President Macron of France marks Armistice Day
I see President Cyril Ramaphosa has arrived at the European Parliament in Strasbourg, a venue where I spent many good times and bad.
Coming from SA, he may well feel at home surrounded by politicians and bureaucrats who enjoy the good life, and are adept at expense fiddling.
But I would argue that his arrival in France has come just a few days too late.
Of course it is vital to keep a close dialogue with the EU, which is our largest trading partner. Particularly as it is plunging into the uncertainty of Brexit.
But could he not have arrived at the weekend, and joined those other world leaders, and the buffoon Trump, in paying Remembrance Day tribute to the fallen heroes?
Few of us today can imagine the squalor, the misery, the terror, of trench warfare. It sounds like ancient history to many, but very many of us have had parents and grandparents who served in world wars. Many of whom did not return home.
Of course, there were complexities and divided loyalties in South Africa when the great powers of Europe decided to engage in such ferocious mutual slaughter.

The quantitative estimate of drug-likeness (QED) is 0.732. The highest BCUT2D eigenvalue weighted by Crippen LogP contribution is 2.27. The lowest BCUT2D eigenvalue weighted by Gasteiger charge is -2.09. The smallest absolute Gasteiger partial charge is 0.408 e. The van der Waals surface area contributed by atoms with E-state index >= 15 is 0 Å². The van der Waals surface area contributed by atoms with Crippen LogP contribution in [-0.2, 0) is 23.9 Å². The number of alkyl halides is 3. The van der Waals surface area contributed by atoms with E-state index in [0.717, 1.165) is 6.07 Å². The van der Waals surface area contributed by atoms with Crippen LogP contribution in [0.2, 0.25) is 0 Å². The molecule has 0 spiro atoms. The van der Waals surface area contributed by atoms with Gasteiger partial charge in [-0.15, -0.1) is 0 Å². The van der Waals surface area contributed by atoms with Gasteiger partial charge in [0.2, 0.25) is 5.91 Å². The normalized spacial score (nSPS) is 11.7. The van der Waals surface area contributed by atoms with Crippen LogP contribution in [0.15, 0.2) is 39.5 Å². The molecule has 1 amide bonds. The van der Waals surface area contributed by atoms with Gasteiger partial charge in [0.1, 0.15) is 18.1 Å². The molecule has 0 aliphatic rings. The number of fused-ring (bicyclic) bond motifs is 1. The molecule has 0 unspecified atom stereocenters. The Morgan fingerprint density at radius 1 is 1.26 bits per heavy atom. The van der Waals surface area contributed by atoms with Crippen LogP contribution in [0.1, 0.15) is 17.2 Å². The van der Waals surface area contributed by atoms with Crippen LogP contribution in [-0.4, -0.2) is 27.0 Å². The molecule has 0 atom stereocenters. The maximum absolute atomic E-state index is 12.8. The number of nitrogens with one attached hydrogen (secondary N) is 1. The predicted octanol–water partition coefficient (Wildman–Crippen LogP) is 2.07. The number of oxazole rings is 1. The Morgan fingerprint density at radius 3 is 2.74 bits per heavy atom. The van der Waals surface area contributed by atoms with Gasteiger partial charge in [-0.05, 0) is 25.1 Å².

This, however, takes nothing away from the courage of so many millions who were sent to die.
The two world wars saw South Africans of every race and colour being sent to distant battlefields. As did fallen heroes who had come from many other countries. The last century was a warlike one, acted out in so many places
As we saw Macron, Merkel, Putin and – yes, even Trump – show that the bravery and sacrifice of so many is still remembered and honoured, could our own State President not have also been present in Paris at the weekend?
He could easily have got there somehow, despite the implosion of SAA, and could then have gone on to his other engagements.
I know he works horribly hard, appears to be several times more active and effective than his ghastly predecessor, whose priorities may have been a little different to Cyril’s statesmanship.
But as a South African with ancestors who did serve in the wars, I would have liked to have seen Ramaphosa on Sunday flying the SA flag in Paris.
There is no doubt, after all, that he would have done a better job than Trump.
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